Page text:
This romantic comedy helps us understand societal norms and constructs. People expect that by the time that you are an adult you will have at least a few really good friends that you have probably known since college. It also demonstrates the expectation that at a wedding there will be a bridal party. Peter fell victim to this societal norm because the reason he had to find a best friend was because he needed to find a best man. Peter did not not choose to have no bridal party but instead did everything in his power to fit in. The movie does not teach us that it is fine to live a life that is different than this but rather that this is expected from young adults. However, since there is tension between Peter and Zooey and Peter and Sydeny the movie shows its audience that it is human nature to go through rough patches and those that love you will be there to lift you up. Friendship and family are important aspects to a human’s survival in society.

Wait, There Was No War?

In Barry Levinson’s Wag the Dog, a spin doctor and a hollywood producer fabricate a war in Albania to distract voters from a presidential sex scandal two weeks before the presidential election. They create a theme song, fake footage of an orphaned girl running through a village on fire, and a POW narrative for someone who they later find out is a convict. The war is a success because the public believes it the entire time even after the CIA tries to shut down the operation and their attention is taken off of the sex scandal. The president wins his re-election and the public believes that the war in Albania ended.

The whole movie is an example of dramatic irony because the American public in the film does not know that the war is fake. Only the audience is aware that Albania is not actually at war with the U.S. A specific example of this dramatic irony is when the orphaned Albanian girl runs through a village of burning buildings to get to safety. This girl is actually an American actress who was hired by the producer to create footage from the war and demonstrate how Albania is being affected. The public believes that this footage is live from the war but in reality it is happening in a TV studio. This specific moment emphasizes the message that the movie is trying to get across, the American public will believe anything that they see in the news. The public is so naive that they believe anything that the government advertises as being true and anything that they see on TV and on the internet. The government made up a war and the public was convinced that people in Albania were dying, even though many people do not know where Albania is more much else about it.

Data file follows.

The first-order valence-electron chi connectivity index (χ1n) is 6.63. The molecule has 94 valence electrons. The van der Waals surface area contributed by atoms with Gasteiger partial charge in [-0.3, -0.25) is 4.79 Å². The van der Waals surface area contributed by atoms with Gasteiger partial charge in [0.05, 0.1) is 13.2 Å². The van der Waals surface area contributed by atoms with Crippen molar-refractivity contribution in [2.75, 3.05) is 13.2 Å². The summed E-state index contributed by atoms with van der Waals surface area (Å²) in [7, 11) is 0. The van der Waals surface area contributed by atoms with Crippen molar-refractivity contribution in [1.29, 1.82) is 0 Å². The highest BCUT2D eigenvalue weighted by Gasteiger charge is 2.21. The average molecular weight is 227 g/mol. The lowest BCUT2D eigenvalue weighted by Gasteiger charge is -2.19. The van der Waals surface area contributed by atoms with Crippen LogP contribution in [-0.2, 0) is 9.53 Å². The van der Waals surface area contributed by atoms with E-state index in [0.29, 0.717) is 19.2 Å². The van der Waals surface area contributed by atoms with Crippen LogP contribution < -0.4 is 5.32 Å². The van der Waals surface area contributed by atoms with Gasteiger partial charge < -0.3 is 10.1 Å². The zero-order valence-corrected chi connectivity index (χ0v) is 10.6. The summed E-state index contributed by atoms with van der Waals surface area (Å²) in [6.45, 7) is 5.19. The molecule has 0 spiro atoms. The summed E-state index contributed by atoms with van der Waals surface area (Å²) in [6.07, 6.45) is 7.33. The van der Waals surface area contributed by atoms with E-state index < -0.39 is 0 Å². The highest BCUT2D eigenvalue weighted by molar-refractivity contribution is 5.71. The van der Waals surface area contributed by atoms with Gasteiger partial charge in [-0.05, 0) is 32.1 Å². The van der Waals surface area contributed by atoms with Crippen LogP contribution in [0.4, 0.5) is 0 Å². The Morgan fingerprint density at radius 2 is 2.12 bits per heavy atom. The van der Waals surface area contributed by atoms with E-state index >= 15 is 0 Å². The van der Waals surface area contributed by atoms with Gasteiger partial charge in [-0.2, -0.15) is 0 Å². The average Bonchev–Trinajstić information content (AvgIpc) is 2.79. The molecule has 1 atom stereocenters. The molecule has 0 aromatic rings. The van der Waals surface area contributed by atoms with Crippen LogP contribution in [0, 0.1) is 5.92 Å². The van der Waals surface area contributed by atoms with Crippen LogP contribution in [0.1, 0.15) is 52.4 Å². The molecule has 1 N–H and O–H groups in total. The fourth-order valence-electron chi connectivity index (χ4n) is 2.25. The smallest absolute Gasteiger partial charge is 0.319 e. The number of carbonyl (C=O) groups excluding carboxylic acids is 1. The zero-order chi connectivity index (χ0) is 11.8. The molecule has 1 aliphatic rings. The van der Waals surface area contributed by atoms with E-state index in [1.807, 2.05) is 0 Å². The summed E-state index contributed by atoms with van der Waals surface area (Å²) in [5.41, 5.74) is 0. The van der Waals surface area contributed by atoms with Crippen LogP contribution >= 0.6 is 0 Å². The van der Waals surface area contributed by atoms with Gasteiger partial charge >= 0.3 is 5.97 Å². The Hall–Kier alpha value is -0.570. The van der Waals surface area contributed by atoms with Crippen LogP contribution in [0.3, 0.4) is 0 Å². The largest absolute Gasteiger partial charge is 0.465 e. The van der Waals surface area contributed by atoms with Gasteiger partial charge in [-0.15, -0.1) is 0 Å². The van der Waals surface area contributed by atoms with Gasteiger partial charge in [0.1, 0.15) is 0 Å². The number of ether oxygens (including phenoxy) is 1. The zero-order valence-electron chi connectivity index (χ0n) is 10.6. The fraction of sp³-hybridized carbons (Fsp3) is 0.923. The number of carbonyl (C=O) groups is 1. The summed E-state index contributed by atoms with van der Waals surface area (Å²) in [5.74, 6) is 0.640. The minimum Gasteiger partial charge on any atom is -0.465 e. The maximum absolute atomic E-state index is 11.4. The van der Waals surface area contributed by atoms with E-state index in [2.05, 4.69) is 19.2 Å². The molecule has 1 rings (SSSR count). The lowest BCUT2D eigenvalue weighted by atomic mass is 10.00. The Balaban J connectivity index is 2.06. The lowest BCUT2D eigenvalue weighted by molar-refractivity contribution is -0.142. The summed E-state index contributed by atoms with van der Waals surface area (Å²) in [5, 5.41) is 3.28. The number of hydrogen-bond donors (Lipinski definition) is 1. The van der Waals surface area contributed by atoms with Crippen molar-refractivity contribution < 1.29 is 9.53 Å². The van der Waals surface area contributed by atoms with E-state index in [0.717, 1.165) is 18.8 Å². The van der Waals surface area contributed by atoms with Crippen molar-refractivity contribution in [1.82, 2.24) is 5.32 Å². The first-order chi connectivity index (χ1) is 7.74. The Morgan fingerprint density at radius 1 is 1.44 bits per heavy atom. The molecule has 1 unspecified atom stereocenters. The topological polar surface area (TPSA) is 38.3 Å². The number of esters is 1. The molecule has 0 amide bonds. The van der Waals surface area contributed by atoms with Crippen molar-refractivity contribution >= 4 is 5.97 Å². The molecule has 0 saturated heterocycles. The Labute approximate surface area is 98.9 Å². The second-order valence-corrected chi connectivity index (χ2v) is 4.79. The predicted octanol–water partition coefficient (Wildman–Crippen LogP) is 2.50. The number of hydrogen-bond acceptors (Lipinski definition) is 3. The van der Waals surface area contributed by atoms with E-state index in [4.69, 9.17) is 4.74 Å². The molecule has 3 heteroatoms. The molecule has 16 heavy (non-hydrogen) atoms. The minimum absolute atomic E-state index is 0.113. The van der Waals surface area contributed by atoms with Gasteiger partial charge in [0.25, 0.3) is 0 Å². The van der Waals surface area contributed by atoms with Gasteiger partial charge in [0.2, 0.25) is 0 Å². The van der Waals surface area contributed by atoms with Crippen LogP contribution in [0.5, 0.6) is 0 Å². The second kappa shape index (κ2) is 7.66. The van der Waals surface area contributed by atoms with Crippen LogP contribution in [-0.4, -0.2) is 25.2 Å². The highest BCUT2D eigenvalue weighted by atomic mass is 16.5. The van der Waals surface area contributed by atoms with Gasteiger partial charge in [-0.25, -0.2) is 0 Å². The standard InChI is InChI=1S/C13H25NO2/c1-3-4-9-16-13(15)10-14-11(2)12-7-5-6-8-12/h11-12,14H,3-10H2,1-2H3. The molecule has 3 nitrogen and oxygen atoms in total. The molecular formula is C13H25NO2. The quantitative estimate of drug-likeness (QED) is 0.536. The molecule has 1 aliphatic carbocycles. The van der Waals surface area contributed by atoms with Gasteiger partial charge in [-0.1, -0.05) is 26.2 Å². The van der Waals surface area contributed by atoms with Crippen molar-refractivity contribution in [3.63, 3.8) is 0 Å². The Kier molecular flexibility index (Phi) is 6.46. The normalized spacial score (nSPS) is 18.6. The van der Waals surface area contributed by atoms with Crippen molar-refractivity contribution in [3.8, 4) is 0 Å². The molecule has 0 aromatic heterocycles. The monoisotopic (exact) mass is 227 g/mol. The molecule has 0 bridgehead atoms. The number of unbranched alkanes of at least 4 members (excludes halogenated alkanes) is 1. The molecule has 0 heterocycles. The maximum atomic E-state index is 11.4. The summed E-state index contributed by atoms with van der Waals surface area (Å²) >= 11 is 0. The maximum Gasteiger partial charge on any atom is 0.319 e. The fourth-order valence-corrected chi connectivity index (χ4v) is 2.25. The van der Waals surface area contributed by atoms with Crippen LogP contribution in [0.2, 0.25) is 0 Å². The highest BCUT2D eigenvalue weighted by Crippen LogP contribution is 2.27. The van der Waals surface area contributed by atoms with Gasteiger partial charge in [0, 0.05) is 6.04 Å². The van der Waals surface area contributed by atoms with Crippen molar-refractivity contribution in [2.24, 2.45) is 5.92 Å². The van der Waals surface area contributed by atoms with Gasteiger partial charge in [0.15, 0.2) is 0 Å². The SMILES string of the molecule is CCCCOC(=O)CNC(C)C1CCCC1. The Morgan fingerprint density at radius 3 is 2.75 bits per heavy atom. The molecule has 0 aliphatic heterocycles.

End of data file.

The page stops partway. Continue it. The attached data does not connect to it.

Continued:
The movie is a parody to today’s society because people still put a lot of trust in the media and believe everything they see in the news. Whatever the government says the people believe since Americans have a large sense of blind patriotism. The movie shows how political leaders can abuse their power and how the American public will not do anything about it. The media is able to exploit the opinion of the people and it is still happening toda

Another Ed Sheeran Song

Ed Sheeran’s song “Eraser” from his Divide album, conveys the experience of a struggling musician. The story explains the difficulties that can come with this career choice like family jealousy, financial problems, and the standard that musicians should be happy because they are following their dreams and it was their choice to be ‘impractical.’ This musician has gone on a journey to get to where he is now and in order to cope with all of the stress that comes with it, he used alcohol and drugs to numb and erase all of the pain away.

In the first verse Sheeran sings,

"And when the world's against me is when I really come alive." 

Sheeran uses hyperbole to explain how the speaker feels under all of the pressure he is feeling. Obviously the whole world is not against him, it is an exaggeration, but this shows how stressful the industry can be. I think that the emotions that occur when life is just not going the way you want it to and bad things keep happening is a relatable experience to many. This hyperbole also shows the strength of alcoholism. Stress can spark a desire to drink drink more which explains why the speaker uses it as a coping mechanism. I think that this can also be a use of personification because the eraser becomes alive when there is more stress. When the speaker becomes overwhelmed those are the best times to use the pain eraser.

Sheeran uses a lot of metaphors to describe his journey,

'To be caught up in the trappings of the industry
Show me the locked doors, I'll find another use for the key
And you'll see"